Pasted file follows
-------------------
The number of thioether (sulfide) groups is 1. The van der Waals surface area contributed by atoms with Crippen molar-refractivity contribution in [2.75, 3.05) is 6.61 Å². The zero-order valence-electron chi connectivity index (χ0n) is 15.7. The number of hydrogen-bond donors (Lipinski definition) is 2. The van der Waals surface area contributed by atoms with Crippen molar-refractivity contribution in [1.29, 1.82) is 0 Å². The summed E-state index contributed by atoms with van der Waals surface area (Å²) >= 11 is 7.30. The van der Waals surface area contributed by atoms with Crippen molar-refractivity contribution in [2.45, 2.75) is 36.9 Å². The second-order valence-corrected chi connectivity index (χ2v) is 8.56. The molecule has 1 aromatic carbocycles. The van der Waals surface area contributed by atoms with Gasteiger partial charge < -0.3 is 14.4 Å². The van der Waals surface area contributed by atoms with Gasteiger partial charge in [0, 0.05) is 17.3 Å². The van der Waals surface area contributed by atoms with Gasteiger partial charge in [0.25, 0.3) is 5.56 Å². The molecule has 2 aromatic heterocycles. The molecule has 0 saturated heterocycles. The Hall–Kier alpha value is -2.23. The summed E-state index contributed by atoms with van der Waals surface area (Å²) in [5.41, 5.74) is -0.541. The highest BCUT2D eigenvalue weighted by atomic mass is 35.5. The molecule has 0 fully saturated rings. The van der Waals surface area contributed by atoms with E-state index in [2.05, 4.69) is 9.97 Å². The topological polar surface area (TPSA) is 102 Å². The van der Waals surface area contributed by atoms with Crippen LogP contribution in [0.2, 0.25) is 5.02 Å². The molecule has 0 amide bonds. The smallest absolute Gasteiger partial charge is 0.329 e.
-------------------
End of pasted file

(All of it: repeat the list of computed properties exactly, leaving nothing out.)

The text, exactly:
The number of thioether (sulfide) groups is 1. The van der Waals surface area contributed by atoms with Crippen molar-refractivity contribution in [2.75, 3.05) is 6.61 Å². The zero-order valence-electron chi connectivity index (χ0n) is 15.7. The number of hydrogen-bond donors (Lipinski definition) is 2. The van der Waals surface area contributed by atoms with Crippen molar-refractivity contribution in [1.29, 1.82) is 0 Å². The summed E-state index contributed by atoms with van der Waals surface area (Å²) >= 11 is 7.30. The van der Waals surface area contributed by atoms with Crippen molar-refractivity contribution in [2.45, 2.75) is 36.9 Å². The second-order valence-corrected chi connectivity index (χ2v) is 8.56. The molecule has 1 aromatic carbocycles. The van der Waals surface area contributed by atoms with Gasteiger partial charge < -0.3 is 14.4 Å². The van der Waals surface area contributed by atoms with Gasteiger partial charge in [0, 0.05) is 17.3 Å². The van der Waals surface area contributed by atoms with Gasteiger partial charge in [0.25, 0.3) is 5.56 Å². The molecule has 2 aromatic heterocycles. The molecule has 0 saturated heterocycles. The Hall–Kier alpha value is -2.23. The summed E-state index contributed by atoms with van der Waals surface area (Å²) in [5.41, 5.74) is -0.541. The highest BCUT2D eigenvalue weighted by atomic mass is 35.5. The molecule has 0 fully saturated rings. The van der Waals surface area contributed by atoms with E-state index in [2.05, 4.69) is 9.97 Å². The topological polar surface area (TPSA) is 102 Å². The van der Waals surface area contributed by atoms with Crippen LogP contribution in [0.2, 0.25) is 5.02 Å². The molecule has 0 amide bonds. The smallest absolute Gasteiger partial charge is 0.329 e.